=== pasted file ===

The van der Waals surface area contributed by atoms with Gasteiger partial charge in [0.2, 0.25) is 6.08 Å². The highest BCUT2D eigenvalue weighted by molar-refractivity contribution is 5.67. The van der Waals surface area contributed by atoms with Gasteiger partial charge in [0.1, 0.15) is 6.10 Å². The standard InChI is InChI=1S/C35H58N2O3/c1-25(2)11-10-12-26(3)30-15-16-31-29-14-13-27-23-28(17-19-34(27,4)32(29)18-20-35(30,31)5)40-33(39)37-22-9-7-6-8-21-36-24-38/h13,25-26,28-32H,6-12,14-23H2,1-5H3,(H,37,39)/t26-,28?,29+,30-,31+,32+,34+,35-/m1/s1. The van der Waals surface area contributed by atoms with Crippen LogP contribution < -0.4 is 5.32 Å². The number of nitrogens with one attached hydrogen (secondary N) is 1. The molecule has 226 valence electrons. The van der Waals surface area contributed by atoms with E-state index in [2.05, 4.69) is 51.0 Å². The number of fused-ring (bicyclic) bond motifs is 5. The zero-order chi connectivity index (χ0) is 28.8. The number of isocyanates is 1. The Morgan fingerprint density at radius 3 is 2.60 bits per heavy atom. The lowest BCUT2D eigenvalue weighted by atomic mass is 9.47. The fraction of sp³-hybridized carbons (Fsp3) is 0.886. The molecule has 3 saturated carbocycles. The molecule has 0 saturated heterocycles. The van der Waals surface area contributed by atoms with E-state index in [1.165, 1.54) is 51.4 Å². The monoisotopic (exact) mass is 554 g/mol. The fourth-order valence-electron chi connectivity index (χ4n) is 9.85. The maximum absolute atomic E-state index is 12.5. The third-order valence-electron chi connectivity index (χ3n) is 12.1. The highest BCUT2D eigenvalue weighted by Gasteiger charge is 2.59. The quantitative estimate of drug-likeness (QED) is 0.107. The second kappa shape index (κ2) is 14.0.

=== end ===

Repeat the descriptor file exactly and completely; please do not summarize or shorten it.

The van der Waals surface area contributed by atoms with Gasteiger partial charge in [0.2, 0.25) is 6.08 Å². The highest BCUT2D eigenvalue weighted by molar-refractivity contribution is 5.67. The van der Waals surface area contributed by atoms with Gasteiger partial charge in [0.1, 0.15) is 6.10 Å². The standard InChI is InChI=1S/C35H58N2O3/c1-25(2)11-10-12-26(3)30-15-16-31-29-14-13-27-23-28(17-19-34(27,4)32(29)18-20-35(30,31)5)40-33(39)37-22-9-7-6-8-21-36-24-38/h13,25-26,28-32H,6-12,14-23H2,1-5H3,(H,37,39)/t26-,28?,29+,30-,31+,32+,34+,35-/m1/s1. The van der Waals surface area contributed by atoms with Crippen LogP contribution < -0.4 is 5.32 Å². The number of nitrogens with one attached hydrogen (secondary N) is 1. The molecule has 226 valence electrons. The van der Waals surface area contributed by atoms with E-state index in [2.05, 4.69) is 51.0 Å². The number of fused-ring (bicyclic) bond motifs is 5. The zero-order chi connectivity index (χ0) is 28.8. The number of isocyanates is 1. The Morgan fingerprint density at radius 3 is 2.60 bits per heavy atom. The lowest BCUT2D eigenvalue weighted by atomic mass is 9.47. The fraction of sp³-hybridized carbons (Fsp3) is 0.886. The molecule has 3 saturated carbocycles. The molecule has 0 saturated heterocycles. The van der Waals surface area contributed by atoms with E-state index in [1.165, 1.54) is 51.4 Å². The monoisotopic (exact) mass is 554 g/mol. The fourth-order valence-electron chi connectivity index (χ4n) is 9.85. The maximum absolute atomic E-state index is 12.5. The third-order valence-electron chi connectivity index (χ3n) is 12.1. The highest BCUT2D eigenvalue weighted by Gasteiger charge is 2.59. The quantitative estimate of drug-likeness (QED) is 0.107. The second kappa shape index (κ2) is 14.0.